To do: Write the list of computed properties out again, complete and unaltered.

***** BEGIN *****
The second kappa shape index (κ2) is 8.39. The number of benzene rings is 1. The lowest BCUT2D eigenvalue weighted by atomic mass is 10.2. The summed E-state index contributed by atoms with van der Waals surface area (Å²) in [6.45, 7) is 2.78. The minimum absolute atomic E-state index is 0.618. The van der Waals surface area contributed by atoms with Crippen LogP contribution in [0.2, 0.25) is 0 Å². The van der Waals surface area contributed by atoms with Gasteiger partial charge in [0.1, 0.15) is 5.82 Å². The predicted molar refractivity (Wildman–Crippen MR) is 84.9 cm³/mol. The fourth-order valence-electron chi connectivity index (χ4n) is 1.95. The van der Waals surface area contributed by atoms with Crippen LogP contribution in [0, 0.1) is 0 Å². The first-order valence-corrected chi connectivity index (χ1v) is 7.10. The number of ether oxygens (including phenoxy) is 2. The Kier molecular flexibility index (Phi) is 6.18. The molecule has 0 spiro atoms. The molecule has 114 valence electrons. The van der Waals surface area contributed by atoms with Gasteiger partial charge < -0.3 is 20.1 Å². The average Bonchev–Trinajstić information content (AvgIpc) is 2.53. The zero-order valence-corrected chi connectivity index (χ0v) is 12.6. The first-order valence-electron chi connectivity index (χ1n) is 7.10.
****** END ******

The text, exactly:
The second kappa shape index (κ2) is 8.39. The number of benzene rings is 1. The lowest BCUT2D eigenvalue weighted by atomic mass is 10.2. The summed E-state index contributed by atoms with van der Waals surface area (Å²) in [6.45, 7) is 2.78. The minimum absolute atomic E-state index is 0.618. The van der Waals surface area contributed by atoms with Crippen LogP contribution in [0.2, 0.25) is 0 Å². The van der Waals surface area contributed by atoms with Gasteiger partial charge in [0.1, 0.15) is 5.82 Å². The predicted molar refractivity (Wildman–Crippen MR) is 84.9 cm³/mol. The fourth-order valence-electron chi connectivity index (χ4n) is 1.95. The van der Waals surface area contributed by atoms with Crippen LogP contribution in [0, 0.1) is 0 Å². The first-order valence-corrected chi connectivity index (χ1v) is 7.10. The number of ether oxygens (including phenoxy) is 2. The Kier molecular flexibility index (Phi) is 6.18. The molecule has 0 spiro atoms. The molecule has 114 valence electrons. The van der Waals surface area contributed by atoms with Gasteiger partial charge < -0.3 is 20.1 Å². The average Bonchev–Trinajstić information content (AvgIpc) is 2.53. The zero-order valence-corrected chi connectivity index (χ0v) is 12.6. The first-order valence-electron chi connectivity index (χ1n) is 7.10.